Step 3: Finding the reduced data set using the reduced PCs The transformation matrix with reduced PCs is formed and this transformation matrix is applied to the normalized data set to produce the new reduced projected dataset, which can be used for further data analysis,also applied the PCA on three biological dataset and the reduced no. of attributes obtained for each dataset .

Step 4: Finding intial centroids

The proposed algorithm finds a set of medians extracted from the dimension with maximum variance to initialize clusters of the means[10]. The method can give better results when applied to k-means.

Step 5: Reduced datasets are applied to k-means algorithm with computed centroids

The reduced breast cancer dataset is applied to the standard k-means clustering[2] to. The SSE value obtained and the time taken in ms for reduced breast cancer datasets with original Amalamation k-means is given in Table 2

Table 1.The Variances, Variances in Percentages, and Cumulative Variances in Percentages Corresponding to Pcs

Table 2. Shows Results Of Amalgamation Of K-means With Number Of Clusters, SSE and Execution Time

Amalgamation K –Means Algorithm

Dataset No of Clusters SSE Execution Time(in ms) Breast Cancer Reduced Dataset 1 12603 0.598 2 9513 0.623 3 7641 0.791 4 4841 0.771 5 811 0.889

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The above results show that the Amalgamation kmeans algorithm provides sum of squared error distance and Execution time of corresponding clusters. Figure 1. shows graph of SSE and Number of clusters. In this figure, when number of clusters increases, sum of squared error distance values decreases.Figure 2.shows number of clusters increases, Execution time increases.

Figure 1. Shows SSE and Number of Clusters

Figure 2. Shows Execution Time and Number Of Clusters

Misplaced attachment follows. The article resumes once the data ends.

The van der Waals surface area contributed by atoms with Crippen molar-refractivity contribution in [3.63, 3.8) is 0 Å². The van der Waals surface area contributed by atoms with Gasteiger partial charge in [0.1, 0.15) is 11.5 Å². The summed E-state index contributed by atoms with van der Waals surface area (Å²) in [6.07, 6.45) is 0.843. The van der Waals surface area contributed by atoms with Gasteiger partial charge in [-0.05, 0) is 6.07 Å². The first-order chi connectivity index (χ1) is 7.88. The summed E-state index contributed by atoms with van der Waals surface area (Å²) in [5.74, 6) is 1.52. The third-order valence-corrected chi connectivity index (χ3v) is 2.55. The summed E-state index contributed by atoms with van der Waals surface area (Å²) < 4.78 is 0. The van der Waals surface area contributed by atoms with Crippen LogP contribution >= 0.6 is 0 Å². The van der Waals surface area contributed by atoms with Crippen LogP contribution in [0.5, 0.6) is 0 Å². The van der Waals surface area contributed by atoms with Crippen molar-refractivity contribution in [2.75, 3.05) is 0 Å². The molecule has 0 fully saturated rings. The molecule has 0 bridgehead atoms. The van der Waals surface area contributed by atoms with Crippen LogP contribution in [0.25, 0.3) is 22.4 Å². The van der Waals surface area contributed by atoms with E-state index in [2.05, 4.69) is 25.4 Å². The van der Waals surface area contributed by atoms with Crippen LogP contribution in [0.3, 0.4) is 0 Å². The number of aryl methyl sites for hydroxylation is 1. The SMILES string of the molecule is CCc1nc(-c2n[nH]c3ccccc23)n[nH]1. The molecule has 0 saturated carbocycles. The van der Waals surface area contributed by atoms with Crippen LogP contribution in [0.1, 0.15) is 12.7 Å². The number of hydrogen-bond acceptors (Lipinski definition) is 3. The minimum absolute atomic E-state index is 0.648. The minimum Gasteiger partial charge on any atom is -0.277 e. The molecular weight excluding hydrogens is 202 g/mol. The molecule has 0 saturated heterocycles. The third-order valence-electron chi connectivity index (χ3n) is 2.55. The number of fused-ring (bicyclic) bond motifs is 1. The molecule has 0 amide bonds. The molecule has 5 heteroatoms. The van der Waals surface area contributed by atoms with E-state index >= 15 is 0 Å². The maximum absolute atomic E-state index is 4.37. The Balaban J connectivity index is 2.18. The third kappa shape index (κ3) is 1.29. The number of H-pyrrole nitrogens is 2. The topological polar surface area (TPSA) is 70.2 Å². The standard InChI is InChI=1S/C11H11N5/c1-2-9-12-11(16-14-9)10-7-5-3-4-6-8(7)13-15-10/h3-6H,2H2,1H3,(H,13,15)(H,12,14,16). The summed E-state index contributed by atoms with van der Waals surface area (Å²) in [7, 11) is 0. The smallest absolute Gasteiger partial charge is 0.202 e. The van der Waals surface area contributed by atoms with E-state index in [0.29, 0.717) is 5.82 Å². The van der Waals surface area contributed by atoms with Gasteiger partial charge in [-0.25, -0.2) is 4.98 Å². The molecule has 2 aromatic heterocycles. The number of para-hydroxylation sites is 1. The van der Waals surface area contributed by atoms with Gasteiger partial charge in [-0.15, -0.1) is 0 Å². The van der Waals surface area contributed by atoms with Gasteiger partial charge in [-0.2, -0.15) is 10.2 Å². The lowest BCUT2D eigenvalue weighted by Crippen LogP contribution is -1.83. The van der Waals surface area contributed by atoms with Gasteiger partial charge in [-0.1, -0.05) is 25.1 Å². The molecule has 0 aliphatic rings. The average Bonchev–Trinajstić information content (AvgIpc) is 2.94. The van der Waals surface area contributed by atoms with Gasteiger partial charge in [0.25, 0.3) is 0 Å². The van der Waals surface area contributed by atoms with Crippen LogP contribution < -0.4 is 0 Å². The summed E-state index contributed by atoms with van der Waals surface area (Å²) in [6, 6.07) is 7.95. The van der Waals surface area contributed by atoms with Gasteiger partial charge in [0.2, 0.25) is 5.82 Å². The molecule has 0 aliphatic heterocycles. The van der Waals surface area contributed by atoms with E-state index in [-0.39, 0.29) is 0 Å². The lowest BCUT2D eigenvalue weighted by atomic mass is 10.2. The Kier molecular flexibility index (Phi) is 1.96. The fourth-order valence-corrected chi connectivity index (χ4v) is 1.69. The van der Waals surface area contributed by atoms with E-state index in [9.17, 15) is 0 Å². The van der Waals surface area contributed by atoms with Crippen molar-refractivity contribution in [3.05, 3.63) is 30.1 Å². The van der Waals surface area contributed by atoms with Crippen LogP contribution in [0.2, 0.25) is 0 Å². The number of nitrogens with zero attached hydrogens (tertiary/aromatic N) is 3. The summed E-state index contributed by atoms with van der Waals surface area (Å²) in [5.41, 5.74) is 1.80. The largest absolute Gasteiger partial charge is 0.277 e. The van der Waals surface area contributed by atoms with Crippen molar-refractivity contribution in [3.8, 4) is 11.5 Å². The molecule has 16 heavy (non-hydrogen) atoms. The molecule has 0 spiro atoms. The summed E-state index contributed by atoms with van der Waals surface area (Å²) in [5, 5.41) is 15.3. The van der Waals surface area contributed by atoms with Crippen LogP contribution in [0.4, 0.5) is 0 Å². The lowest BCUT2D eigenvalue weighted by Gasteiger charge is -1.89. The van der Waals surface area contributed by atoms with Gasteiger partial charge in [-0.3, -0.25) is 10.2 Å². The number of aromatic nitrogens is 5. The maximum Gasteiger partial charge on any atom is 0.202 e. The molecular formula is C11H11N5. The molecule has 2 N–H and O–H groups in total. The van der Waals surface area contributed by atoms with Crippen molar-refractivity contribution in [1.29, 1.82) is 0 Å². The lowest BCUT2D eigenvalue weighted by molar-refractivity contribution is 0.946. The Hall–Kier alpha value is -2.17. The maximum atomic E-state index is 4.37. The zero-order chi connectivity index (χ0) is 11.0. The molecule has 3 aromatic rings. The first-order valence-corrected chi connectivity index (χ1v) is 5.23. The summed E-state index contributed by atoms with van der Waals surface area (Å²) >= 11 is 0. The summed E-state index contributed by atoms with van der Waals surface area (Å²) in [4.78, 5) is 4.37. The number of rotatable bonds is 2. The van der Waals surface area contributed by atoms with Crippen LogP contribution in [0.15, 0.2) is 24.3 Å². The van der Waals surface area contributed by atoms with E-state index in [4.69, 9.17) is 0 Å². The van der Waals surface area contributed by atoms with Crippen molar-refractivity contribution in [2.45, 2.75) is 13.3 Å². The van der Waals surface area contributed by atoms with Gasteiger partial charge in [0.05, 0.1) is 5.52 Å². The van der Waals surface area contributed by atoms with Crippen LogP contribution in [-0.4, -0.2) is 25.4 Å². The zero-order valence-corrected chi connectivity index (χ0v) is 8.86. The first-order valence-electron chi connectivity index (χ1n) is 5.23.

The following Figure 3. And Figure 4. shows the Cluster Results for BREAST CANCER DataSet in 2Dand 3D using Amalgamation K-Means Algorithm with the number of clusters K=5

Figure 3. Shows Clusters For Breast Cancer Dataset Using Amalgamation K-means Algorithm in 2D

Figure 4. Shows Clusters for Breast Cancer Dataset Using Amalgamation K-means Algorithm in 3D

5.

CONCLUSION

In this paper a dimensionality reduction through PCA, is applied to k-means algorithm. Using Dimension reduction of principal component analysis, original breast cancer dataset is compact to reduced data set which was partitioned in to k clusters in such a way that the sum of the total clustering errors for all clusters was reduced as much as possible while inter distances between clusters are maintained to be as large as possible. We propose a new algorithm to initialize the clusters which is then applied to k-means algorithm. The experimental results show that principal component analysis is used to reduce attributes and reduced dataset is applied to k-means clustering with computed centroids. Evolving some dimensional reduction methods like canon pies can be used for high dimensional datasets is suggested as future work.